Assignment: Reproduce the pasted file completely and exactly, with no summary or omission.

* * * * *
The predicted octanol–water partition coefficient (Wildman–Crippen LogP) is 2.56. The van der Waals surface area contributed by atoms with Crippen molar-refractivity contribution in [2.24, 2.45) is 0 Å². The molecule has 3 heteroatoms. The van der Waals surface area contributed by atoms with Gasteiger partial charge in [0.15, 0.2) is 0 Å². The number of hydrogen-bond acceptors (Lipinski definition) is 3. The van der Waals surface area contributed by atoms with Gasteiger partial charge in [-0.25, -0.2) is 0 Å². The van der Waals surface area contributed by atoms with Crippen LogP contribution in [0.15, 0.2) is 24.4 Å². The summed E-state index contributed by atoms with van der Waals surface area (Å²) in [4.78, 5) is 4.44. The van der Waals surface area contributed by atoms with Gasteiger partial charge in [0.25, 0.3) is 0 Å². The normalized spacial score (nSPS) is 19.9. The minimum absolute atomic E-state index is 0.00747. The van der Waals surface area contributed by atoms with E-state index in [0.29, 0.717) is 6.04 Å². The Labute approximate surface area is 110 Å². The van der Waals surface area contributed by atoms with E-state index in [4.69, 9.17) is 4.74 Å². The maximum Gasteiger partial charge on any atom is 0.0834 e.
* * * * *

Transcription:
The predicted octanol–water partition coefficient (Wildman–Crippen LogP) is 2.56. The van der Waals surface area contributed by atoms with Crippen molar-refractivity contribution in [2.24, 2.45) is 0 Å². The molecule has 3 heteroatoms. The van der Waals surface area contributed by atoms with Gasteiger partial charge in [0.15, 0.2) is 0 Å². The number of hydrogen-bond acceptors (Lipinski definition) is 3. The van der Waals surface area contributed by atoms with Gasteiger partial charge in [-0.25, -0.2) is 0 Å². The van der Waals surface area contributed by atoms with Crippen LogP contribution in [0.15, 0.2) is 24.4 Å². The summed E-state index contributed by atoms with van der Waals surface area (Å²) in [4.78, 5) is 4.44. The van der Waals surface area contributed by atoms with Gasteiger partial charge in [0.25, 0.3) is 0 Å². The normalized spacial score (nSPS) is 19.9. The minimum absolute atomic E-state index is 0.00747. The van der Waals surface area contributed by atoms with E-state index in [0.29, 0.717) is 6.04 Å². The Labute approximate surface area is 110 Å². The van der Waals surface area contributed by atoms with E-state index in [4.69, 9.17) is 4.74 Å². The maximum Gasteiger partial charge on any atom is 0.0834 e.